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In The Widows' Bakery

A Poem by:

Eithne Cavanagh

Colourful Bar


Copyright shall at all times remain vested in the Author. No part of the work shall be used, reproduced, stored in a retrieval system, or transmitted in any form or by any means electronic, mechanical, photocopying, recording or otherwise, without the Author's express written consent.

The buildings I designed penetrate the sky.

The blue I used to love now suffocates me.


Throwing off my cloth prison,

I move again with natural litheness

in the bakery where I knead and pat the dough.


The aroma of flat loaves cooling

spells a modicum of freedom, an unmeshed view.


Here, in the widows' bakery, the oven heat

rises with our mirth, a few hours friendship.


Sometimes at night I watch the crescent moon.

I cannot paint my nails, play music,

wear high heels.


I who created skyscrapers, hotels,

must now move silent, invisible,

(better were I illiterate).


Blinded by cloth, her tormentors a blur,

my friend was beaten for a ripple of laughter.


My small son cannot fly his kite to see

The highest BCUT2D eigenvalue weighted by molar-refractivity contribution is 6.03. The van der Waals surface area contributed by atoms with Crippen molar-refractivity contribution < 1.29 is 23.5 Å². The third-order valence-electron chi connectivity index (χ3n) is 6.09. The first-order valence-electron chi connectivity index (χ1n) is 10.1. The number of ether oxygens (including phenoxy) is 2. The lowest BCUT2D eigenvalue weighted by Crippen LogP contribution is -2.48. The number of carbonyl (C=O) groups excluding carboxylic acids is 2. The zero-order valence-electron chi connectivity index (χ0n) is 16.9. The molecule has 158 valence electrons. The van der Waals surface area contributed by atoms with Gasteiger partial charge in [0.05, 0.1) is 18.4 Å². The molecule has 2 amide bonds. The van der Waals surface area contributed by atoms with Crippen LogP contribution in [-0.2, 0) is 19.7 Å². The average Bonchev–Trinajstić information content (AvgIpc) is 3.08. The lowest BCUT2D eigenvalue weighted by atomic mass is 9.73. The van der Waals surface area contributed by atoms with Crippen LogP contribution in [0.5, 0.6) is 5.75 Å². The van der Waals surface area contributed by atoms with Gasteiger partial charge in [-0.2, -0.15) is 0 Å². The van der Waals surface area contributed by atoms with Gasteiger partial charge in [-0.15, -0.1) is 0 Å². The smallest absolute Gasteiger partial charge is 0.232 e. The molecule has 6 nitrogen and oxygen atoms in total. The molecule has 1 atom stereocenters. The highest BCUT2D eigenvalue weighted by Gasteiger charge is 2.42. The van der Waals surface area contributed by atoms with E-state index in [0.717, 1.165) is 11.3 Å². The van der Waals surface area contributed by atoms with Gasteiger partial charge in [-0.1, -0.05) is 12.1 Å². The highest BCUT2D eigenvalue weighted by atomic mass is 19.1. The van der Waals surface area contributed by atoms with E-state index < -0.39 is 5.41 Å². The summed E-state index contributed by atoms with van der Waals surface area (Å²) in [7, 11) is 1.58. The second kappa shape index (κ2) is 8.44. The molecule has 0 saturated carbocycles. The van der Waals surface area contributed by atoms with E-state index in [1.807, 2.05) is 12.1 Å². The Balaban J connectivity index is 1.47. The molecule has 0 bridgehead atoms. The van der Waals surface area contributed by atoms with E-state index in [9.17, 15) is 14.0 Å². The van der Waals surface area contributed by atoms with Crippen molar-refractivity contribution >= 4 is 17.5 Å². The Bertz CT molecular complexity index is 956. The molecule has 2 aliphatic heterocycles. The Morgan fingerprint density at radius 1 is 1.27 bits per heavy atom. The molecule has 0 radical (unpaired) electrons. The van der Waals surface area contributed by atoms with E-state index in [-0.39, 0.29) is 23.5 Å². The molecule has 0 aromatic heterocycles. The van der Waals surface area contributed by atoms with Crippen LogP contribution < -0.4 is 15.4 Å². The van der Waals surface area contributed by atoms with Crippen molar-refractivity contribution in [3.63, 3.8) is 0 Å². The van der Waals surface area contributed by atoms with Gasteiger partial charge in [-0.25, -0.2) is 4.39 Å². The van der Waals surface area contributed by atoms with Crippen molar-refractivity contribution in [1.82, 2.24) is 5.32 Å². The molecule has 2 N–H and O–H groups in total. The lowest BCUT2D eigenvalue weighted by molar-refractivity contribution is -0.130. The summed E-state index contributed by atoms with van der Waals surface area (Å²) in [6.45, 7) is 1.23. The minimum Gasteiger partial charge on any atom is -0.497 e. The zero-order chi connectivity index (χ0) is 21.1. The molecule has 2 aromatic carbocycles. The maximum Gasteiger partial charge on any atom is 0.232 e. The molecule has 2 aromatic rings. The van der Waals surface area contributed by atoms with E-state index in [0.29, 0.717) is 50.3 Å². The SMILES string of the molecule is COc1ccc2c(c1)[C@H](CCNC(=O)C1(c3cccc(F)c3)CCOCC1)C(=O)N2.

its multicoloured tails stream heavenward.


I smuggle my daughters to a secret school,

still safe       ...      today

What tools will they use to architect their lives?


My buildings will endure beyond oppression,

vibrant with music, kites and moondust,


nor crumble like the rations

I bring home beneath my burka.


Eithne Cavanagh
Copyright © 2002

A few notes by the poet about the poem "In The Widows' Bakery" :

"After 11th September we all became painfully aware of the conditions of women under the Taliban. Up to that time I have to confess that my knowledge was sketchy and vague. I read as much as I could and watched many TV programmes about the situation and became more horrified with each new (to me) revelation. My admiration for the spirit and strength of those women grew. How they could maintain their sanity, but they do.

Also I love the particular shade of blue of some of the burkas and hate to think of it as an imprisoning colour, because I see it as the sky, sea, flowers and freedom.

I read about a bakery set up in Kabul to enable widows whom otherwise had no means of livelihood. The article described how the women could laugh and sing and remove the burkas for that few hours. This is a freedom that I have every day, and take for granted. I hope this poem is a very small tribute to these women."

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Copyright © 2002 K. Kianush, Art Arena